"Are you afraid to stay here alone this morning?"
He throat tightened. "No, of course not."
"I'm on duty until this afternoon. I can check in from time to time."
"I'm fine." She looked up at him and set her jaw. "I can take care of myself. I'm a big girl."
He stepped back. "All right. But if you think of anything or anything else happens, call right away."
She kept sweeping and listened to his footsteps walk away across the concrete floor. The building always smelled delicious thanks to the flowers, but this morning the scent was even more pungent because many had been crushed and mangled. She sighed and rested her weight on the broom handle. He was just doing his job. And she was pissed off — at the state of the garden center and the fact that the one person in Darling she didn't really care to see was the one who'd been sent to help.
He turned when she called his name, but his expression was neutral. She wished she could be that way. Unfortunately she always seemed to wear her emotions all over her face.
"Thanks for your help this morning."
He nodded. "Just doing my job."
He walked to his cruiser and got in while Laurel stood there with a flaming-hot face. Once he'd turned to exit the driveway, she kicked a plastic bucket that had been abandoned in the middle of an aisle, sending it spinning away with a loud clatter. No sooner had she decided to extend an olive branch than he came back with a line that deflated any sort of possibility of amity. He was just doing his job, like he'd do for anyone else. She was no one special. Never had been. The knowledge shouldn't have cut, but it did.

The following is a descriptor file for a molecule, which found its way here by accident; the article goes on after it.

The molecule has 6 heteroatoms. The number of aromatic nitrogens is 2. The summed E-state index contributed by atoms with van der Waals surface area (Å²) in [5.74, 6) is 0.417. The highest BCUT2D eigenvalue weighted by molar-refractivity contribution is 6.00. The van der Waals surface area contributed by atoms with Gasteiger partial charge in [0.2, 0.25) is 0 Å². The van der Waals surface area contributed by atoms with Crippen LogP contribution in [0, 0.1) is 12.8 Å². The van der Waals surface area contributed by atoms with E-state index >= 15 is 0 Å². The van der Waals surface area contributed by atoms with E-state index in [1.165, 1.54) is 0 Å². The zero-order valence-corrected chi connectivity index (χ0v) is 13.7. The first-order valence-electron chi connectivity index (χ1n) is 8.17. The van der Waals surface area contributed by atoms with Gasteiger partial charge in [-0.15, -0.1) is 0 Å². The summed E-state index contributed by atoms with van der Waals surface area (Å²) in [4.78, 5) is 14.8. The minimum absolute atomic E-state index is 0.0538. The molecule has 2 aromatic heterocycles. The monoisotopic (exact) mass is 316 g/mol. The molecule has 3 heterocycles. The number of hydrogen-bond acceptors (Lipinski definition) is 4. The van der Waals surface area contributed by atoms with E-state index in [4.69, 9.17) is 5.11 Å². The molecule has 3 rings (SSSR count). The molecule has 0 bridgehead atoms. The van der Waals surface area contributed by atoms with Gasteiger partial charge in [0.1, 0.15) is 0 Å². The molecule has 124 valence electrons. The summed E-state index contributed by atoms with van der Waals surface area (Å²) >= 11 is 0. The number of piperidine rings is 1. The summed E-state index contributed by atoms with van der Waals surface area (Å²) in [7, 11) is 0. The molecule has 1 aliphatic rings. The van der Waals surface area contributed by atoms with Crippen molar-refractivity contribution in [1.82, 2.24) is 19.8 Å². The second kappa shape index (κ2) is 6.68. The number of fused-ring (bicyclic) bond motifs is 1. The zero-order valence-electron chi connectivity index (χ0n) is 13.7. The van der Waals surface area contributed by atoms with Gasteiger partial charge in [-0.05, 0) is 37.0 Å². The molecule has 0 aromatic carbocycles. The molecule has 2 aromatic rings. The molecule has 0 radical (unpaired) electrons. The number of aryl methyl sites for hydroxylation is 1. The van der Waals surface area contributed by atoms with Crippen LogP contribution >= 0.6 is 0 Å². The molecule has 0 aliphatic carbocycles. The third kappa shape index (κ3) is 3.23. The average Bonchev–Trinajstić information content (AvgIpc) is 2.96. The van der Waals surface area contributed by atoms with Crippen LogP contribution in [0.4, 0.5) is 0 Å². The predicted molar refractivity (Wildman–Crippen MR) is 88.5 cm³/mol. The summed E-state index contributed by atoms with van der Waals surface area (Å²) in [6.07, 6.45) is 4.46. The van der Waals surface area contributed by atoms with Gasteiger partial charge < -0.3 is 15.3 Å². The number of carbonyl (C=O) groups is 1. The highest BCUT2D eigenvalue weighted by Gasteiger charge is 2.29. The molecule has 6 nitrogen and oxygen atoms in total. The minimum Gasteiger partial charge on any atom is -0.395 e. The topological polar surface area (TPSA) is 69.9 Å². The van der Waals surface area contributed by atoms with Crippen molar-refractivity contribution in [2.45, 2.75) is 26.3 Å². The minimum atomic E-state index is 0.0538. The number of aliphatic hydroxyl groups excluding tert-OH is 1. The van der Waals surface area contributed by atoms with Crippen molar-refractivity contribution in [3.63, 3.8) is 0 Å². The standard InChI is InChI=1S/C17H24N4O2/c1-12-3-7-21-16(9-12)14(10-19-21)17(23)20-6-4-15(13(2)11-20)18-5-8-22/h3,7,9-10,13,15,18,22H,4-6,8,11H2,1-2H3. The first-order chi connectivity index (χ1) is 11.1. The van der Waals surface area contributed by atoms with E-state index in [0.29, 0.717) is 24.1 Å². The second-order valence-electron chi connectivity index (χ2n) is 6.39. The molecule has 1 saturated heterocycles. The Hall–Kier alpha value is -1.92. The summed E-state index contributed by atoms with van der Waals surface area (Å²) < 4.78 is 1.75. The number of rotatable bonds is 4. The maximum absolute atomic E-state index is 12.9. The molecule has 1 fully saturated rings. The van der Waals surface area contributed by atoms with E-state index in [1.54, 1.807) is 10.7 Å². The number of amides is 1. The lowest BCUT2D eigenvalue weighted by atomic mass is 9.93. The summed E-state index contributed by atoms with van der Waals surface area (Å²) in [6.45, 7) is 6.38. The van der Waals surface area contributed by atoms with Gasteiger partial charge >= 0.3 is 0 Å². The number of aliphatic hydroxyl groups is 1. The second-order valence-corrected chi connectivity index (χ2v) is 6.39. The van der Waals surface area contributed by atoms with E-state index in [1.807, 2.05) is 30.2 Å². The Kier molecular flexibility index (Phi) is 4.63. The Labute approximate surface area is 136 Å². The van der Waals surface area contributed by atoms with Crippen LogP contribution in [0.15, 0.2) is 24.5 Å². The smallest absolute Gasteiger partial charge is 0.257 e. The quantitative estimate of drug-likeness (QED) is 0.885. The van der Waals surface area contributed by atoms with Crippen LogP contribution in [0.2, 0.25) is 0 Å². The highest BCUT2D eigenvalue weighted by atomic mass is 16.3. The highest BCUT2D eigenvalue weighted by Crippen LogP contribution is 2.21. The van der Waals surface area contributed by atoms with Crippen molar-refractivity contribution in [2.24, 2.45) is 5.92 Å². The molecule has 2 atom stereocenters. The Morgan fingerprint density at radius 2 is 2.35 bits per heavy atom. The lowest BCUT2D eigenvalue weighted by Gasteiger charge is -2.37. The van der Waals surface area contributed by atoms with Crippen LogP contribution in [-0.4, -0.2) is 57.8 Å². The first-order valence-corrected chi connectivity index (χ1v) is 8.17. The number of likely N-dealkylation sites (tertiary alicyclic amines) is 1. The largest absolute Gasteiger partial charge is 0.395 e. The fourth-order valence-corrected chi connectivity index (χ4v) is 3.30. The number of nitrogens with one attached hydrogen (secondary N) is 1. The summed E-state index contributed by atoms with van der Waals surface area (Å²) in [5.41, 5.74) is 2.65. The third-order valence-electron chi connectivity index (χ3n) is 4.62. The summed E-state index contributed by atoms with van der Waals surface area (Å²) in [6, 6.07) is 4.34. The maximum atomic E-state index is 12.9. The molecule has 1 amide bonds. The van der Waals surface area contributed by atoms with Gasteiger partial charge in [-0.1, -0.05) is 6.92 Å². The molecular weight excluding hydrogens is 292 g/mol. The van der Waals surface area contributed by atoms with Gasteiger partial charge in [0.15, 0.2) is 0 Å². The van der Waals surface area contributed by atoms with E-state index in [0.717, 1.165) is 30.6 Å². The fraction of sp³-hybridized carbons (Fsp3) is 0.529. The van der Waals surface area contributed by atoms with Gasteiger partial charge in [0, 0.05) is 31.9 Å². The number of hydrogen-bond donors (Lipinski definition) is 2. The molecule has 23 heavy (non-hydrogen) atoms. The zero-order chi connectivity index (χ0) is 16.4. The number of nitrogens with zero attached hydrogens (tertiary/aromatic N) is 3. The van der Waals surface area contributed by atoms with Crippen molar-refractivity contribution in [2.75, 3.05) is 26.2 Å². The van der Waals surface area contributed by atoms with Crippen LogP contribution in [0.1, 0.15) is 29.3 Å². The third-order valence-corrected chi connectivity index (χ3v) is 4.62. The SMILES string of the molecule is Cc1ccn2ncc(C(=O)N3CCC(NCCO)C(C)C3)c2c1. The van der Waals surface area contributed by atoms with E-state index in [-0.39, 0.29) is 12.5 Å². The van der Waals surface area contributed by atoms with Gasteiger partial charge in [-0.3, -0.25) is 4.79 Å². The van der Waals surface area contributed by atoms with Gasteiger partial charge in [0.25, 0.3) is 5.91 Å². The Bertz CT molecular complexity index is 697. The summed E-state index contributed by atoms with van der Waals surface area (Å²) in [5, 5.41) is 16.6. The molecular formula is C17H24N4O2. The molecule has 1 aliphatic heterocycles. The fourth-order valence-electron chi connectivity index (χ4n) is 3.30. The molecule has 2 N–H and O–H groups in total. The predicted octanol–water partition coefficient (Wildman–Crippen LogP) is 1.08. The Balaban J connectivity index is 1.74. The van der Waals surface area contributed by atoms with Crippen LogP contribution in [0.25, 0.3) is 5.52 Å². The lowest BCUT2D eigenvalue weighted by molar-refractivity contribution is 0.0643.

Anyway, the bigger issue was the problem at hand — getting the store ready to open in just a few hours. The Ladybug Garden Center was her baby now. She'd invested all of herself into it, and she was determined to see it succeed, not only this spring and summer but into the fall and winter. In order for that to happen she would have to take steps to ensure this sort of thing didn't happen again.
Just as soon as she cleaned up the mess.
And stopped thinking about how Aiden hadn't changed that much, either. In good ways and in bad.CHAPTER 2
Aiden stripped off his uniform, leaving the clothing trailing behind him as he headed for the shower. It was only mid-afternoon; he'd worked the early shift and could still enjoy what was left of the spring day. He stepped out of his underwear and left it abandoned on the bathroom floor as he flicked on the shower and waited for the water to get hot.
Law enforcement in a small town was a blessing and a curse. He blew out a breath and stepped under the spray.
Today's agenda had included a few traffic stops, a drunk and disorderly, and a homeless man hovering outside a store, being a nuisance. He'd known as soon as dispatch had called that it was George. No one knew George's last name. He didn't seem to have any family, and most of the time he lived in the shelter in town. Everything he owned was in a backpack that looked as though it had been through the war. Occasionally, George would hitch a ride to Montpelier and drift around there for a while, but then he always came back. He was completely harmless, often hungry, sometimes dirty.